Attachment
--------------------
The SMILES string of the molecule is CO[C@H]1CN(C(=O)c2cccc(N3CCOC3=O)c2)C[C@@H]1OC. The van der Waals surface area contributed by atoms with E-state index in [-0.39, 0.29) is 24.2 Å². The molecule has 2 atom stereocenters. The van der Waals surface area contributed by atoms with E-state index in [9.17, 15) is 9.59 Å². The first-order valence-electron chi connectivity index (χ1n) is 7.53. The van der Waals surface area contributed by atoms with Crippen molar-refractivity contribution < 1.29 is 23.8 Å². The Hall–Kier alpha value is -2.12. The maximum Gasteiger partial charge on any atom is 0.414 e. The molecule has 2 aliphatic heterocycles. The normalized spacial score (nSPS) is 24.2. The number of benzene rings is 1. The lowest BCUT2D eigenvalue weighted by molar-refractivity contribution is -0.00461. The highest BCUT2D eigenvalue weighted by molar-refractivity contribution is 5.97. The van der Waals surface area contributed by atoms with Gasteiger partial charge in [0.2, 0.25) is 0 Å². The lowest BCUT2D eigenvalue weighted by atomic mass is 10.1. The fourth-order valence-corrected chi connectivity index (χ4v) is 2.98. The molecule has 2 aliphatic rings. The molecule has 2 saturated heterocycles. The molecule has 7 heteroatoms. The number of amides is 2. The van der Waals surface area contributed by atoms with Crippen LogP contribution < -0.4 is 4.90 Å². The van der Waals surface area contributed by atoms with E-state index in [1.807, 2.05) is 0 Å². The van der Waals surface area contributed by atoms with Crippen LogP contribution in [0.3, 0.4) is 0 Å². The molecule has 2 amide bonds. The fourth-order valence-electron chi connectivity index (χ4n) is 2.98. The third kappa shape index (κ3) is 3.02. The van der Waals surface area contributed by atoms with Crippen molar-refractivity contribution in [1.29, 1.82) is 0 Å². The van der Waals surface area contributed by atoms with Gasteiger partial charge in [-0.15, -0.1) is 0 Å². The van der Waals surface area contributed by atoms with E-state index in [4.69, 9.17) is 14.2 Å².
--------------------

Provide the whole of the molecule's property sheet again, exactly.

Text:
The SMILES string of the molecule is CO[C@H]1CN(C(=O)c2cccc(N3CCOC3=O)c2)C[C@@H]1OC. The van der Waals surface area contributed by atoms with E-state index in [-0.39, 0.29) is 24.2 Å². The molecule has 2 atom stereocenters. The van der Waals surface area contributed by atoms with E-state index in [9.17, 15) is 9.59 Å². The first-order valence-electron chi connectivity index (χ1n) is 7.53. The van der Waals surface area contributed by atoms with Crippen molar-refractivity contribution < 1.29 is 23.8 Å². The Hall–Kier alpha value is -2.12. The maximum Gasteiger partial charge on any atom is 0.414 e. The molecule has 2 aliphatic heterocycles. The normalized spacial score (nSPS) is 24.2. The number of benzene rings is 1. The lowest BCUT2D eigenvalue weighted by molar-refractivity contribution is -0.00461. The highest BCUT2D eigenvalue weighted by molar-refractivity contribution is 5.97. The van der Waals surface area contributed by atoms with Gasteiger partial charge in [0.2, 0.25) is 0 Å². The lowest BCUT2D eigenvalue weighted by atomic mass is 10.1. The fourth-order valence-corrected chi connectivity index (χ4v) is 2.98. The molecule has 2 aliphatic rings. The molecule has 2 saturated heterocycles. The molecule has 7 heteroatoms. The number of amides is 2. The van der Waals surface area contributed by atoms with Crippen LogP contribution < -0.4 is 4.90 Å². The van der Waals surface area contributed by atoms with E-state index in [1.807, 2.05) is 0 Å². The van der Waals surface area contributed by atoms with Crippen LogP contribution in [0.3, 0.4) is 0 Å². The molecule has 2 amide bonds. The fourth-order valence-electron chi connectivity index (χ4n) is 2.98. The third kappa shape index (κ3) is 3.02. The van der Waals surface area contributed by atoms with Crippen molar-refractivity contribution in [1.29, 1.82) is 0 Å². The van der Waals surface area contributed by atoms with Gasteiger partial charge in [-0.15, -0.1) is 0 Å². The van der Waals surface area contributed by atoms with E-state index in [4.69, 9.17) is 14.2 Å².